As Presidential Races Change, Media Coverage Must Adapt
Columnist, Dante Chinni, The Christian Science Monitor
A debate, as defined by the Merriam-Webster Dictionary, is "a contention by words or arguments ... as a regulated discussion of a proposition between two matched sides."
If you have watched any of the "debates" among the 2008 Democratic and Republican presidential hopefuls, you might be wondering if US news media read the dictionary much. The events featuring eight potential Democratic and 10 possible Republican nominees, each lined up on their respective stages, look and feel less like debates than talent shows. Each candidate wants to stand out and be noticed, without saying or doing something that might embarrass himself or herself.
As painful as they can be to watch, these early debates are nothing new. The Democrats' first primary debate for the 2004 presidential race was held on May 3, 2003 - there were nine candidates in that one. You probably don't remember it because it wasn't televised until hours after it ended and not televised at all in some parts of country.
And that's what's new for 2008. The media are treating these contests as something significant. CNN has gone so far as to run debate countdown clock on the days of its sponsored forums.
What has happened that the news media suddenly feel the need to pump up these contests? It's more than just hype gone wild. First, 2008 is going to be a big election year. With no clear nominee on either side, big issues looming, and a war on, the stakes are high.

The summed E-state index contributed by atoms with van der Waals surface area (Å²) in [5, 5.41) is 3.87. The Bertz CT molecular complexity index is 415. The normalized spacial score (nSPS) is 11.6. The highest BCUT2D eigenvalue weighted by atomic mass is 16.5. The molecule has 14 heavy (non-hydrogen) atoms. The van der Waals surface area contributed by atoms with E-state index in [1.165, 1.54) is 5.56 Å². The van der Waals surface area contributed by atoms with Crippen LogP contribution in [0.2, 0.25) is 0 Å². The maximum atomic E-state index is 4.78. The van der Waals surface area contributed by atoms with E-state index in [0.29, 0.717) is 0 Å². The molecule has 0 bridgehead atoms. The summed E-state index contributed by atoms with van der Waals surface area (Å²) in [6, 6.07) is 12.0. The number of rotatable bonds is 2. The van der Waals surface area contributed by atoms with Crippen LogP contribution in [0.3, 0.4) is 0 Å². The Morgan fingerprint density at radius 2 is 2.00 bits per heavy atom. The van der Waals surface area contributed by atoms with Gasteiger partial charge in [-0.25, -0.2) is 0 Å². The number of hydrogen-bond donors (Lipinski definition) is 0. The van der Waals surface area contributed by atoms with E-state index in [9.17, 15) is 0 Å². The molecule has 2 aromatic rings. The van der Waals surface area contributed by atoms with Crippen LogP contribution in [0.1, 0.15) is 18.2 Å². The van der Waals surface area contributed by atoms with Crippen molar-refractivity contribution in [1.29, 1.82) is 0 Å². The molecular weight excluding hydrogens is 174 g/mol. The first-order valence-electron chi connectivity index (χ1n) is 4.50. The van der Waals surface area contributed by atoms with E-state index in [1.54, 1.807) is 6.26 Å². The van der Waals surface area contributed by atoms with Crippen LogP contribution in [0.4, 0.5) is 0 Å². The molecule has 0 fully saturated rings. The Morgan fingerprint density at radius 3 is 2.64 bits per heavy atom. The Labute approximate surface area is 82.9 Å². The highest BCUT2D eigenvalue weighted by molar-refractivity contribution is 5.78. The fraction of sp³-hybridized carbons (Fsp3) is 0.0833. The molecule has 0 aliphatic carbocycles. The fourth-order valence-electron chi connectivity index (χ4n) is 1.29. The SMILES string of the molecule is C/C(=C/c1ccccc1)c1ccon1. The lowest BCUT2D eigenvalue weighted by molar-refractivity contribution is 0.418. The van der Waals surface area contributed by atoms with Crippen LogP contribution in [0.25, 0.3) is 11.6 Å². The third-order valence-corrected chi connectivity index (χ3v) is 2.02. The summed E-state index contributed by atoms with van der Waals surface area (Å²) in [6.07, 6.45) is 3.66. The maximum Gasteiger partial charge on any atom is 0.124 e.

Beyond that, these "I need a memorable sound bite" gatherings have additional weight because you might actually want to know who these people are if you choose to vote in primary season. With possibly 20 primaries moved up to take place on Feb. 5, 2008, it's likely you will go into the voting booth with a laundry list of options on your ballot.
In the past, by the time most voters actually got a say in the primary race, the field had been winnowed down by the early primaries in Iowa, New Hampshire, South Carolina, and other states. The race was so long, candidates decided that if they couldn't get a win - or a second- or third-place finish - fairly early, they would drop out.
But the schedule is so compressed now, it's hard to imagine that any candidate with a prayer and a few bucks will drop out before Feb. 5. So Republican Rep. Ron Paul of Texas or Democrat Mike Gravel, former senator for Alaska, might be options for you.
That's where the debates come in, and that is a problem. The broadcast and cable outlets like debates. It's what they are familiar with. And despite the events' many flaws, seeing two or three candidates on stage together answering questions about their positions gives viewers a longer and more in-depth look than they'll get in TV ads or most quick news appearances. …